Despite the fact that higher rates of sperm cryopreserva-tion have been reported for open sperm retrieval compared to percutaneous retrieval, the costs of the former procedure are significantly higher. Cryopreservation is important because it prevents the need for future retrieval procedures in the case that ICSI fails. However, if needed, repeat percutaneous procedures result in successful sperm retrieval. This is encouraging because the need for open procedures is lessened. It is debatable whether percutaneous retrievals are more cost-efficient than MESA, and no study to date has compared the cumulative pregnancy rate per couple using repeat percutaneous retrievals and fresh sperm injections with a single MESA attempt and intentional sperm cryopreservation for use in multiple subsequent ICSI attempts.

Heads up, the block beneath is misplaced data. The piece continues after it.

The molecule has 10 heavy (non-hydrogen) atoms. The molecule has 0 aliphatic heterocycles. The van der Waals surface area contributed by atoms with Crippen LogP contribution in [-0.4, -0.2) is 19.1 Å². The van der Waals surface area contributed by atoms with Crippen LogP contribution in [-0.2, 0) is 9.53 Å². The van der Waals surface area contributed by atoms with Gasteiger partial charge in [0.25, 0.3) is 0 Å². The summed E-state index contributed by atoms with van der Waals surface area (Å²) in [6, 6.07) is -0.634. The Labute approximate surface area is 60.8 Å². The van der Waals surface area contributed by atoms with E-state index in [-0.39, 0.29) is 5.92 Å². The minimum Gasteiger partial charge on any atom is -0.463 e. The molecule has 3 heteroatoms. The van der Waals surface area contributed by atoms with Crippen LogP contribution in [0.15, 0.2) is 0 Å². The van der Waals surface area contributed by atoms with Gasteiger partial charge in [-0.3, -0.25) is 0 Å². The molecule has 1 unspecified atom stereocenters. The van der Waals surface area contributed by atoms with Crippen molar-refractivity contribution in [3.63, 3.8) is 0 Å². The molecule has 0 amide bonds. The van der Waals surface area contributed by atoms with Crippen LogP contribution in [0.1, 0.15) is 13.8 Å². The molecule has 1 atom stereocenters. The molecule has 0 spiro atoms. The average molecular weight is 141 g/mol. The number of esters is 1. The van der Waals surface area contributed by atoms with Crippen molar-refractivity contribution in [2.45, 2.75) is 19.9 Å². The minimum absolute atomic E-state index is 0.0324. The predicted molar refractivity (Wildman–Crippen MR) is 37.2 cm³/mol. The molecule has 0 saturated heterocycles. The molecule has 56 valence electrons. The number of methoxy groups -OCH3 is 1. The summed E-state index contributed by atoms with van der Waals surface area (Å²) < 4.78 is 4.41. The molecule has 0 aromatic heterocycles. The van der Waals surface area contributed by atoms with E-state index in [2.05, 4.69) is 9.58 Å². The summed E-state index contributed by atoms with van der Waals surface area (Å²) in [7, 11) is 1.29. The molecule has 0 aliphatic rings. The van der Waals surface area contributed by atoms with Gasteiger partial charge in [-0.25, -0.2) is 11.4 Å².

Percutaneous sperm retrieval techniques can be performed for both diagnostic and therapeutic purposes. For the latter purpose, sperm retrieval is often performed on the same day of oocyte retrieval or on the preceding day. Using PESA, our approach is to perform the first aspiration at the epididymis corpus and proceed to the caput if necessary because aspirates from the cauda are usually of poor quality and contain senescent spermatozoa, debris, and macrophages. Most cases of PESA failures are not necessarily technical failures because immotile spermatozoa is usually retrieved. As a diagnostic procedure, the presence of spermatozoa at the time of percutaneous epididymal retrieval has shown to have 93% sensitivity and 94% specificity to diagnose obstructive azoospermia (70). Usually, percutaneous sperm retrievals are performed on an outpatient basis. Patients are discharged one hour later and can return to normal activities the following day. Oral analgesics are prescribed, but pain complaints are minimal. The most common complication is fibrosis at the aspiration site. Other potential complications include hematoma, bleeding and infection, but these complications are rare. On rare occasions, we perform MESA for sperm retrieval in OA men with coagulation disorders.